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 Oxidation of o-Xylene to Phthalic Anhydride
  • Oxidation of o-Xylene to Phthalic Anhydride
  • New plants for the manufacture of Phthalic anhydride are usually based on an o-Xylene feedstock:

    There are several factors in favor of its use: the number of carbon atoms rcmains the same in the product and feedstock - unlike naphthalene, there is no oxidative degradation - and the evolution of heat is reduced due to the lower oxygen requirement. Despite this fact, many plants have been so constructed that either o-xylene or naphthalene can be used.

    The current o-xylene oxidation processes can be divided into two main groups:
    1. Gas-phase oxidation with a fixed- or fluidized-bed catalyst based on V2O5
    2. Liquid-phase oxidation with dissolved metal salt catalysts

    To 1:

    In commercial processes, o-xylene is generally oxidized in the gas phase. Two widely used processes were developed by BASF and Chemische Fabrik von Heyden (now Wacker Chemie). In 1989, the world capacity for phthalic anhydride made by the BASF and Von Heyden processes was about 1.0×106 tonnes per year and more than 1.5×106 tonnes per year, rcspectively.

    In both processes, o-xylene (95% pure) is oxidized at 375-410°C with an excess of air over V2O5 catalysts arranged in multitube reactors with about 10000 tubes.

    The BASF catalyst consists of a mixture of V2O5 and TiO2 with promoters such as Al and Zr phosphates which are distributed on spheres of, for example, porcelain, quartz, or silicium carbide, which have a smooth surface and are largely pore-free (shell catalysts). Phthalic anhydride is obtained with a selectivity of 78 % (based on o-xylene) and, after a two-stage distillation, with a purity of at least 99.8 %. The byproducts include o-toluic acid, phthalide, benzoic acid, and maleic anhydride, as well as CO2 from the total oxidation.

    Improved enlarged reactors now have an output of 40-50000 tonnes per year phthalic anhydride per unit. In a new development in the Von Heyden process, specially constructed tube reactors are used which, using a salt melt for cooling, allow an exact control of the temperature profile, and thus a higher loading of the air with o-xylene (60 g/m3 vs. 44 g/m3). The more intense heat generation leads to substantial energy savings.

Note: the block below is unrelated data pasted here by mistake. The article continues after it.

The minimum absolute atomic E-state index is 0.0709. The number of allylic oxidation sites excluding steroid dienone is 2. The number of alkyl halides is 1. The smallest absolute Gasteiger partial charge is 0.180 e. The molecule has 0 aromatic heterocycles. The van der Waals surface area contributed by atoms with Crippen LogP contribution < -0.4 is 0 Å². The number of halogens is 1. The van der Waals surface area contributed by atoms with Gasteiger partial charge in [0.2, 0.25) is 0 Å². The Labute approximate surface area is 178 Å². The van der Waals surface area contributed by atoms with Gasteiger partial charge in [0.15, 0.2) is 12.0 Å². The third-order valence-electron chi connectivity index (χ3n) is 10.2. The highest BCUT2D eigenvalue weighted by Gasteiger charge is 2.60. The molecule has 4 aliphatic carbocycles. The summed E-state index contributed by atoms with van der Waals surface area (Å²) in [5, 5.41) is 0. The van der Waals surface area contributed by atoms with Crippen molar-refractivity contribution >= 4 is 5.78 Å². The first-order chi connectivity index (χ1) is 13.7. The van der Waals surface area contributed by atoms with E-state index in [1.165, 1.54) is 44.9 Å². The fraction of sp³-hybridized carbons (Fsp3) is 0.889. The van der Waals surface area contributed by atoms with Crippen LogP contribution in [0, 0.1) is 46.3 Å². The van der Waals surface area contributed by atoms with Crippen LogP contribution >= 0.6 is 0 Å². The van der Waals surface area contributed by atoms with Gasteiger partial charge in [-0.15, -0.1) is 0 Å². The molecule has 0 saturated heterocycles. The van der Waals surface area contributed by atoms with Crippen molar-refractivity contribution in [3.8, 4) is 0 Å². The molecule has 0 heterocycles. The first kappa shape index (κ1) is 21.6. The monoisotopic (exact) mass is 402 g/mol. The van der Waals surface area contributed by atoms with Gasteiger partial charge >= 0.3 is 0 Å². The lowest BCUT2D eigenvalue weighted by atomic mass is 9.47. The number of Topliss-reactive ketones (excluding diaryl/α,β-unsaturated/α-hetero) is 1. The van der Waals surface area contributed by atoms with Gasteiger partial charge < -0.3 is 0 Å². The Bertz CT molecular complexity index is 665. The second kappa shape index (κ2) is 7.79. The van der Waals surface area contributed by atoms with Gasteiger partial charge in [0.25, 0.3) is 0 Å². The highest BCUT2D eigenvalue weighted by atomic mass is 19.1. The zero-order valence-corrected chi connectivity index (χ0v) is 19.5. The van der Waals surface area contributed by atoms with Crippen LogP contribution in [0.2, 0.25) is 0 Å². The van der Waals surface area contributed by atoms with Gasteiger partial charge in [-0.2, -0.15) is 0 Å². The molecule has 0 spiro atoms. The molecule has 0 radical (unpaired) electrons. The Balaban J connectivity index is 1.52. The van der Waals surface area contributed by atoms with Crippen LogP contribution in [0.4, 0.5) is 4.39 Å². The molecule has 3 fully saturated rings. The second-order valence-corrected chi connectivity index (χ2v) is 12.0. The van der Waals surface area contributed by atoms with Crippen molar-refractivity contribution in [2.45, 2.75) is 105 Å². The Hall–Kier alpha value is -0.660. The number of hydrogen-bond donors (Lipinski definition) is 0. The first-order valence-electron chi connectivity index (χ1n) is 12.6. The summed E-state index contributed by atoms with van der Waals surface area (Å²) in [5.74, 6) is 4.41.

Other firms such as Nippon Shokubai and Alusuisse have also realized new technologies for a higher o-xylene/air ratio.

    Other fixed-bed processes were developed by Ftalital (now Alusuisse), Japan Gas (now Mitsubishi Gas), Pechiney-Saint Gobain, Rhône-Progil, Ruhröl (now Hüls), and Scientific Design.

    The catalyst selectivities in the fluidized- and fixed-bed processes are almost equal. However, since the danger of explosion in the fluidized bed is considerably less, a lower excess of air can be used. As a result, part of the phthalic anhydride can be removed above its melting point, i. e., as a liquid. This type of isolation offers marked technological advantages over crystal deposition.

    To 2:

    o-Xylene can also be oxidized in the liquid phase with air in processes developed by, for example, Rh8ne-Progil. Soluble acetates or naphthenates of Co, Mn, or Mo are generally used with cocatalysts containing bromine. Carboxylic acids, mainly acetic acid, are added as solvents. The oxidation is conducted at about 150 °C. The phthalic acid is removed as a solution in acetic acid, separated in crystalline form by cooling, dehydrated to the anhydride and distilled. The selectivity is reported to be 90%.

    Although other firms such as Hüls and Standard Oil of Indiana have also developed liquid-phase processes for phthalic anhydride manufacture, this technology has not been used commercially.

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